Paper: Statistical theory of equations of state and phase transitions I. Theory of condensation
Authors: C.N. Yang and T.D. Lee Physical Review 87, 404 (1952).

Paper: Statistical theory of equations of state and phase transitions II. Lattice gas and Ising model
Authors: C.N. Yang and T.D. Lee Physical Review 87, 410 (1952).

Presenter: Alex Levine

Dates: July 26 and August 2, 2017

Abstract: These papers address the question of how one may account generally for phase transitions in many body systems.  In short, the pose the problem as follows.  If one may compute the grand partition function of a system as a power series in fugacity (following say the Meyer cluster expansion), the result is an analytic function in that variable. As such it can have none of the singular behavior associated with a phase transition.  Lee and Yang show that this analysis is mistaken.  They show that that the Meyer expansion fails in the thermodynamic limit (V —> infinity)  in precisely the way necessary to admit phase transitions (paper I) and then go on to demonstrate this specifically for the Ising model (paper II).

Notes can be found here: 

Notes on Yang-Lee (1)

Notes on Yang-Lee (2)

Paper: "Fluctuation-Response Theorem for the Active Noisy Oscillator of the Hair-Cell Bundle"

Authors: L. Dinis, P. Martin, J. Barral,  J. Prost, and J. F. Joanny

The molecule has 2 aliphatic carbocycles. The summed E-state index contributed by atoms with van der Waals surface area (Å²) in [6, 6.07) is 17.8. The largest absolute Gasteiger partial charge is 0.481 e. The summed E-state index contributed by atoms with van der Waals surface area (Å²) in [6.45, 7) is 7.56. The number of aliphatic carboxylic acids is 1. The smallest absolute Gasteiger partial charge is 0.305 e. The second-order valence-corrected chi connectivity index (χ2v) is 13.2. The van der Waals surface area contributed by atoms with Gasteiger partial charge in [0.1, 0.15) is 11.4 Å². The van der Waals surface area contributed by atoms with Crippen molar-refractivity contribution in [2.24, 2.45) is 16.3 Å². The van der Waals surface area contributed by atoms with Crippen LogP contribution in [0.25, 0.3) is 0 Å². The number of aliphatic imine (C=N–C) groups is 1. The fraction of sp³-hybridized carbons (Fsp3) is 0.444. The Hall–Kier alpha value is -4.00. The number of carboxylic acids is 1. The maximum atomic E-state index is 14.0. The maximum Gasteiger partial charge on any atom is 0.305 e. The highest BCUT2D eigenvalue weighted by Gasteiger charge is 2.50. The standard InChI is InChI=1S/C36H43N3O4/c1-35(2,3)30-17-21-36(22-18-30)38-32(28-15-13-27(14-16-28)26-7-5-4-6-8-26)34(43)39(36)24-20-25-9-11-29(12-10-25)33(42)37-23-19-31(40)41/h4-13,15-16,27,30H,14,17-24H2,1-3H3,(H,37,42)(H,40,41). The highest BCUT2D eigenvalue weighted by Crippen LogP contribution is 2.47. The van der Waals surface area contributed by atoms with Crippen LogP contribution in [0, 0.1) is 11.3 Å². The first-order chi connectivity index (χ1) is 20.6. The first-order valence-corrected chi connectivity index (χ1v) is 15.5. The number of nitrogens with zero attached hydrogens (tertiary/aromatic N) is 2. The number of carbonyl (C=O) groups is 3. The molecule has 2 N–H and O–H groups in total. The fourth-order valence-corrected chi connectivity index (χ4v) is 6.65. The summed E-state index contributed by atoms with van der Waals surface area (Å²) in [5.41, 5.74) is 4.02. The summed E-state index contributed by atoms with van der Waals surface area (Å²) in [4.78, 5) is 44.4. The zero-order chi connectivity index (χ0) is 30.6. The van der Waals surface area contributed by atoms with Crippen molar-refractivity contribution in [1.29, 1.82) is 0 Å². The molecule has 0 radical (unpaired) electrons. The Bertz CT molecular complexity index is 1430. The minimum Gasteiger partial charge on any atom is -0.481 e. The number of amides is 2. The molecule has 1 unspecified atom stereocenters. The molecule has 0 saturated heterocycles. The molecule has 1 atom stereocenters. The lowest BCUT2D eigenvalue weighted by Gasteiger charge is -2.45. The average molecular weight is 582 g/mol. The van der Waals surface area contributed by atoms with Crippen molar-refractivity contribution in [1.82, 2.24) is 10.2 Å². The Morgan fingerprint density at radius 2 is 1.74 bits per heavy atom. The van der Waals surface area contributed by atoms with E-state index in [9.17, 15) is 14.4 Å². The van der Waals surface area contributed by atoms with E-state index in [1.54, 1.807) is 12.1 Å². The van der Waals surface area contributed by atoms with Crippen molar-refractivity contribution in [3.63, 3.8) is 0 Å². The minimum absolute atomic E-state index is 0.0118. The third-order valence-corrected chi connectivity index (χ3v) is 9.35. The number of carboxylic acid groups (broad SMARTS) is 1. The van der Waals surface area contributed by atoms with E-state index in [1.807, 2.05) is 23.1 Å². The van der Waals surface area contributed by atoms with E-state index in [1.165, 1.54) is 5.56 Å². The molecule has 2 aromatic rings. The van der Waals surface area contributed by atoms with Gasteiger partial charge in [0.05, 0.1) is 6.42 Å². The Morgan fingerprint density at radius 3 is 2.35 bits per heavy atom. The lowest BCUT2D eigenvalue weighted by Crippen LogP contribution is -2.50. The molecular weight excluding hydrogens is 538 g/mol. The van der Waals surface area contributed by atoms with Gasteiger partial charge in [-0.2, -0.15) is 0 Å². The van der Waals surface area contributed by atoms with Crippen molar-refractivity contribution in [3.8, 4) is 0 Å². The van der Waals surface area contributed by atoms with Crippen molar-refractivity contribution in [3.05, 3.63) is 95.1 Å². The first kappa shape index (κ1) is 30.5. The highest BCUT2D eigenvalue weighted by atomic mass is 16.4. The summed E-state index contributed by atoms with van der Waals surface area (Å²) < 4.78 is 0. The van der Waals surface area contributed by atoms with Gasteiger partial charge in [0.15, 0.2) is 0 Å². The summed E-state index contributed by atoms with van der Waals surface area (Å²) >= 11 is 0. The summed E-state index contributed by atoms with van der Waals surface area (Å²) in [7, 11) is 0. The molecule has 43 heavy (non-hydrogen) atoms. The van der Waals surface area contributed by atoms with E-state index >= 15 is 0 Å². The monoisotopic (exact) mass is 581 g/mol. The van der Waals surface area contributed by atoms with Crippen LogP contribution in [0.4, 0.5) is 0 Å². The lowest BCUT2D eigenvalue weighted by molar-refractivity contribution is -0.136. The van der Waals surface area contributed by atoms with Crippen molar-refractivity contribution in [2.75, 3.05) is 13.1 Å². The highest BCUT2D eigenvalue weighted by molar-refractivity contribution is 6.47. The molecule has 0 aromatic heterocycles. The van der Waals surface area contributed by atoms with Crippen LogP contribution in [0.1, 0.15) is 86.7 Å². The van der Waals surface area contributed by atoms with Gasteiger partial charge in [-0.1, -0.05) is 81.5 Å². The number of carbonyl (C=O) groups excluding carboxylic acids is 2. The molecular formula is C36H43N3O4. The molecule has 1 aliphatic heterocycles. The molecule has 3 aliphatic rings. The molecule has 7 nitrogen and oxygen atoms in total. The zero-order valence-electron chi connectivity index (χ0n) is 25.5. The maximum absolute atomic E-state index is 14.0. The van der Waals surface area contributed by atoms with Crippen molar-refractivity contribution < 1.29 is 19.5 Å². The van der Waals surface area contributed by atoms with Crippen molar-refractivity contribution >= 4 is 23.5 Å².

Presenter: Janaki Sheth

Date: July, 5, 2017

Abstract: "The hair bundle of sensory cells in the vertebrate ear provides an example of a noisy oscillator close to a
Hopf bifurcation. The analysis of the data from both spontaneous and forced oscillations shows a strong
violation of the fluctuation-dissipation theorem, revealing the presence of an underlying active process
that keeps the system out of equilibrium. Nevertheless, we show that a generalized fluctuation-dissipation
theorem, valid for nonequilibrium steady states, is fulfilled within the limits of our experimental accuracy
and computational approximations, when the adequate conjugate degrees of freedom are chosen."

Paper: "Discontinous bundling transition in semiflexible polymer networks induced by Casimir interactions"

Authors: D. Kachan, K. Muller, W. Wall and A. Levine

Presenter: Valentin Slepukhin

Date: June 23, 2017

Abstract: "Fluctuation-induced interactions are an important organizing principle in a variety of soft matter systems. We
investigate the role of fluctuation-based or thermal Casimir interactions between cross linkers in a semiflexible
network. One finds that, by integrating out the polymer degrees of freedom, there is an attractive logarithmic
potential between nearest-neighbor cross linkers in a bundle, with a significantly weaker next-nearest-neighbor
interaction. Here we show that a one-dimensional gas of these strongly interacting linkers in equilibrium with a
source of unbound ones admits a discontinuous phase transition between a sparsely and a densely bound bundle.